Most of us think we know the truth when we see it. But what exactly is truth, anyway?
We've titled this week's show "Truth – and Other Fictions." Now that’s a provocative title, since truth is usually opposed to fiction. So why don’t we break it down and start with truth.
Some people think Aristotle basically had it right when he said, "To say of what is that it is, and of what is not that it is not, is true". I take it he meant that, for example, if I say this apple is red, what I say is true if this apple actually has the property of being red. If I say this apple is not red, what I say is true if this apple does not have the property of being red. What more is there to say?
Well, that’s all about what’s said or spoken. But what about unspoken truths? For instance, did a dinosaur sleep on this spot 60 million years ago? That and a zillion others things like it would be true or false even if no one were ever around to talk about it.
This is starting to sound like Truth with a capital ‘T’ -- truth as a thing rather than as a mere property of assertions. There’s everything that happens in the world, and then, hovering over all of that in some strange way, there is the Truth. But do we need Truth with a capital ‘T’? What’s wrong with Aristotle’s focus on truth as a property that beliefs and assertions can have?
We may not need truth with a capital ‘T’, but surely we do need more than apples and colors in the world. We need more than individual objects and their simple properties. There are laws of nature … and truths about morality, and God, and numbers. All kinds of stuff. And Aristotle doesn’t tell us what it means for all those truths to be true.
Maybe that’s no big problem. That’s why philosophers these days talk more about facts. If I say such and such, then what I say is true if there is a fact that's such and such. I’ll revise the definition. Assertions and beliefs are true if they correspond to the facts. But now in addition to objects having properties, you’ve got a whole world of facts -- whatever those might be. And that's way more complicated than Aristotle’s original idea.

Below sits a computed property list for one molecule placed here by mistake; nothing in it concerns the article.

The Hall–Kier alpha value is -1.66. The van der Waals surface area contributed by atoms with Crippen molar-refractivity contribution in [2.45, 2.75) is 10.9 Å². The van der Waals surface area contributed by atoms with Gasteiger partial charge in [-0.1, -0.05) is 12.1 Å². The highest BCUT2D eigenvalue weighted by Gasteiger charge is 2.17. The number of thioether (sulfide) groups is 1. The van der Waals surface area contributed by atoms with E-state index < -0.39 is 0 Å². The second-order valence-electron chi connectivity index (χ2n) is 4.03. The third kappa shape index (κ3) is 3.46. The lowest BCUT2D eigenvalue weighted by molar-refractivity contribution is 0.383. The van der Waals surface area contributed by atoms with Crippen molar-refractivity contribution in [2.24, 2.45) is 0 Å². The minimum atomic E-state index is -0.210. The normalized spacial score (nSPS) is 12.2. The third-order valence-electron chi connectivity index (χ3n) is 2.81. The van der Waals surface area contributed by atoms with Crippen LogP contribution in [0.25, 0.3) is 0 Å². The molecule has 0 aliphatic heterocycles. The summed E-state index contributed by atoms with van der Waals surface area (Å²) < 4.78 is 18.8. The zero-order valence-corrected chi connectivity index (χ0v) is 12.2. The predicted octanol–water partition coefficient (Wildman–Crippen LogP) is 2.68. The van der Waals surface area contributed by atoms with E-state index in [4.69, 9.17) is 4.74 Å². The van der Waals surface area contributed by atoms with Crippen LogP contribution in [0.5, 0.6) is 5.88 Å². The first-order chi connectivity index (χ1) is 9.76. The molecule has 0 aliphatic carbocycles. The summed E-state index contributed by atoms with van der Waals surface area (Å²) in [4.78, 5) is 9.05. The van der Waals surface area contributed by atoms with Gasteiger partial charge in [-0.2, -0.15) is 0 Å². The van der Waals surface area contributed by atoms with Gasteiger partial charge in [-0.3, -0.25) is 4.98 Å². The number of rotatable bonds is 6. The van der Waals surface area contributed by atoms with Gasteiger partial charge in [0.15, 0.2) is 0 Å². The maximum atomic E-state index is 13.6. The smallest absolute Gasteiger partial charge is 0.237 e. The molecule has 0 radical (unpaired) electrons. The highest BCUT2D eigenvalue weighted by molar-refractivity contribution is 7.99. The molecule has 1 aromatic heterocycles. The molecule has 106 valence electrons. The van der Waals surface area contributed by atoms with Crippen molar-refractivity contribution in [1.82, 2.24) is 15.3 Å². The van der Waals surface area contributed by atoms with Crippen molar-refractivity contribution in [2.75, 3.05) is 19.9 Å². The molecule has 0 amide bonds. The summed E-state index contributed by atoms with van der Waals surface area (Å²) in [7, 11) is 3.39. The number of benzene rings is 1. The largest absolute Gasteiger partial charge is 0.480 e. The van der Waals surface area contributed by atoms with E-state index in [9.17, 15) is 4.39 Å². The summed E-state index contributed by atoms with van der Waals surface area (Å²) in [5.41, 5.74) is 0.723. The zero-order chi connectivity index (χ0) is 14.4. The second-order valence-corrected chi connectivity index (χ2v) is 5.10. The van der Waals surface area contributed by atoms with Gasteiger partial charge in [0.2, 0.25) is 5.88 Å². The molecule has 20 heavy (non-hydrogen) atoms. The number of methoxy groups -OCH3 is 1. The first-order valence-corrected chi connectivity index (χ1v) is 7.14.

So what if we forget about facts? Here’s the simple point I think Aristotle was making: It’s true that the apple is red if the apple is red. It’s true that E=mc2 if E=mc2. To say that something is true, is just to say that thing. That may not sound terribly informative, but that's why people call it the deflationary theory. Truth is just a compliment we pay to sentences we are prepared to assert.
Simple as that sounds, though, as a theory it doesn’t work. In fact, it leads to contradictions, something the Greeks worried about too. Let’s say I say, “My statement is not true”. Now, on the deflationist's formula, it’s true that my statement is not true if my statement is not true. But if my statement is NOT true, it can’t also be true! So we get the Liar’s Paradox. We could try to ignore that problem and just avoiding saying stupid things like “My statement is not true,” but then it seems we're just pretending that we have a good theory of truth. It's almost as though there’s really no such thing as truth -- it’s just a fiction we find useful at times.
Which brings us full circle to the title of the show -- Truth and Other Fictions. The big question, then, is whether there really is something called The Truth? Or is the idea of truth itself a fiction, something we just make up because it’s convenient?